Preparing for the Long Game
Share on facebook
Share on twitter
Share on linkedin

In a business a few years back, we came to the point where we were deciding whether to take acquisition offers or to prepare the company to execute on an Initial Public Offering, and list our shares on the NYSE. We discussed this at a board meeting, and to prepare – we built a presentation called the “Go Long Plan”. We purposefully titled it this way to avoid any notion of “go big”, as we believed that the real characteristic that could make a successful public company was to be an independent leader in our market for the long haul. As we looked at the way we had been running and managing the business, we decided that we had indeed invested in leading our teams to be in it for the long run.  We had about a year’s worth of work to do, but what was really required, was already inherent. We called this characteristic, team endurance.


Team endurance is when a company or business as a whole comes together to pursue goals, toughs it out through rough patches, and comes up with new and innovative ideas and strategies to navigate along the way. In a business, having team endurance is important because it is what will ultimately make you a stronger company. Business relationships are made up of many things; some examples are having trust, goal oriented thinking, quality (service, products, output), and contributing something. In a growing business, there are so many moving parts and it takes a lot of time, effort, and planning to make everything work well. In addition, in order to have team endurance, a company has to be able to help employees have intrinsic motivation in the workplace. Examples of how to promote intrinsic motivation are: empowering teams to learn new skills or techniques in all areas (like leadership), navigating different parts of the industry, and problem solving skills.  Sometimes there will be gaps but through these elements, a business will be able to adapt to change and take risks.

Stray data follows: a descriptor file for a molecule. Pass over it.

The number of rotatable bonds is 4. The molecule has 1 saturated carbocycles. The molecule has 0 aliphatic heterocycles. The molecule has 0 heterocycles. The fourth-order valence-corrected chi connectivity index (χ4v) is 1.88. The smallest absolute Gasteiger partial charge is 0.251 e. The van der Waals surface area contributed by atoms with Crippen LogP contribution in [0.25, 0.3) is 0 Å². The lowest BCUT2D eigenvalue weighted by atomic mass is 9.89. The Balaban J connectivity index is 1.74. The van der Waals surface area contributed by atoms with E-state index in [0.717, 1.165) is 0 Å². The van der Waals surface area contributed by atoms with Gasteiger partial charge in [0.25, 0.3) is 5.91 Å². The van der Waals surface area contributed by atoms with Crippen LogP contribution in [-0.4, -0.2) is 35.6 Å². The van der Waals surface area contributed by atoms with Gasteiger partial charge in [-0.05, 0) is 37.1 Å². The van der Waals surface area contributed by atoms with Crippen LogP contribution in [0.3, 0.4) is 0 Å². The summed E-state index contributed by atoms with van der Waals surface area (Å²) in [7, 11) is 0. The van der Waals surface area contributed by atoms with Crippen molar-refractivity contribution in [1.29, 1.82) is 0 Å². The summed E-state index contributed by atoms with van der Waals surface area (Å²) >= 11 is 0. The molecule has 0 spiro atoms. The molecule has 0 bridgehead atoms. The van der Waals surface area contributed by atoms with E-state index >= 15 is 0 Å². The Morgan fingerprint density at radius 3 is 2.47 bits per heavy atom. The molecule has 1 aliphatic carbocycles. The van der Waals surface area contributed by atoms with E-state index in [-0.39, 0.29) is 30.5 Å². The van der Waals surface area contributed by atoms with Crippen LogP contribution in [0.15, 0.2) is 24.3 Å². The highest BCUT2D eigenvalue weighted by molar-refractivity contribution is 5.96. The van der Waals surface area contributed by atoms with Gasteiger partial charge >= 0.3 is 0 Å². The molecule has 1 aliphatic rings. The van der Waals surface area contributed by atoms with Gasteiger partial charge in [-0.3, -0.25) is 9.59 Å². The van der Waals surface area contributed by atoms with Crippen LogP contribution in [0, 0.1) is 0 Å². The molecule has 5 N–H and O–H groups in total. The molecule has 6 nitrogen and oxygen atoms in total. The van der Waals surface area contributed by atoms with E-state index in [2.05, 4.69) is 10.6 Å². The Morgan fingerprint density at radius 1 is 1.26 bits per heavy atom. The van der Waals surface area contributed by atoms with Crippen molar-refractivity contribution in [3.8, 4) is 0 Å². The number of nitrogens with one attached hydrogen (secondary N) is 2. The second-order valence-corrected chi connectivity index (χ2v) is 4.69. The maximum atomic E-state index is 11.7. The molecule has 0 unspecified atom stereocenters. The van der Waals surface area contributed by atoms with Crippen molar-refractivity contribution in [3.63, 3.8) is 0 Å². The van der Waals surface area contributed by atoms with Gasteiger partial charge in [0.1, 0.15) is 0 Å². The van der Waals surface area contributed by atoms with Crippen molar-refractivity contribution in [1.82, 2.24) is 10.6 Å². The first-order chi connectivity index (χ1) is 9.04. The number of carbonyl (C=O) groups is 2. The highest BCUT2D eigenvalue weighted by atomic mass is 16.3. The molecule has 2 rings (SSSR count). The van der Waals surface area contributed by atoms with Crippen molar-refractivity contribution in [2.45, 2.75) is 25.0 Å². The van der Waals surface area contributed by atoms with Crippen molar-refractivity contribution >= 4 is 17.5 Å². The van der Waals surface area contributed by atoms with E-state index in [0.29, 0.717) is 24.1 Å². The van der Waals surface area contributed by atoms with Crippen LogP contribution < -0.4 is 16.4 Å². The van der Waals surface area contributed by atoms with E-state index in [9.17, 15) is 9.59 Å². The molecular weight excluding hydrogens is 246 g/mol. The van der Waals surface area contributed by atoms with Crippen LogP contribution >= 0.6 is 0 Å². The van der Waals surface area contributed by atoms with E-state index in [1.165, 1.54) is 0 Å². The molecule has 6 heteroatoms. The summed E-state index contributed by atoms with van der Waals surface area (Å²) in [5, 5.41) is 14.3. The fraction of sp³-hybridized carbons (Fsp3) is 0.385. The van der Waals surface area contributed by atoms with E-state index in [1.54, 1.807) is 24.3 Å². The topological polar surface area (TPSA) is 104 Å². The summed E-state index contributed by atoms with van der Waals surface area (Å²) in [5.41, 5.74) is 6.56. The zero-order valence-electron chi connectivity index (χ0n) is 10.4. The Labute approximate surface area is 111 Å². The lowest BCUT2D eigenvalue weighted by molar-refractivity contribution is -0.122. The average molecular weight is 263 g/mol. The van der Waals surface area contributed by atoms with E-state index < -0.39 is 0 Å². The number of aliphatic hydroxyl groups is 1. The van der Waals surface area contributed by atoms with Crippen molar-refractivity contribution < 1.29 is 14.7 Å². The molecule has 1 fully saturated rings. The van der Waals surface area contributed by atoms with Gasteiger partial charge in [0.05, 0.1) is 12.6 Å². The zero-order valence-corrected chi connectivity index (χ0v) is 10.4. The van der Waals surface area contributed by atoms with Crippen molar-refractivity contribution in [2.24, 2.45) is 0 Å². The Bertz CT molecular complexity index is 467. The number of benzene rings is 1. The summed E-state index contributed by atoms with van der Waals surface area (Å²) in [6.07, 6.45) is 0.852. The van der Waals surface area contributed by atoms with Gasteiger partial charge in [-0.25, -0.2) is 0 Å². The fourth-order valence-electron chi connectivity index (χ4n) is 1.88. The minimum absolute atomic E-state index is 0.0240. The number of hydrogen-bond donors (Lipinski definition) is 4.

There are many elements that go into obtaining team endurance in a business.


Taking risks is a situation where hard work and effort could be lost, business could be exposed to something unpleasant, or the situation could result in benefits or profits to the company.  A culture of taking measured risk is crucial to growth in a company because when you take risks, you may put a lot on the line but it could also result in tremendous growth and opportunity for the business. Risk taking is essential in any aspect of life but in business, taking risks is what will make a company successful.  Some risks will not work, and it is in these experiences where the true seeds of team endurance are sown.

Guidance and passion.

Leaders have to be able to show their teams how passionate they are and get team members excited and involved in the vision.  Any vision worth believing in, has to be big.  We see many companies thinking they can build a nice little business in a big market.  Market leadership, and having a share of the market within the top five players is a vision worthy of team buy-in. Communicating this with palpable passion is key because it is what drives, motivates, and encourages effort. Leaders in the workspace can push their teams to develop and grow by expanding into new markets, acquiring companies, going public, or launching products. Investing in this growth muscle is investing in the muscle of the entire team.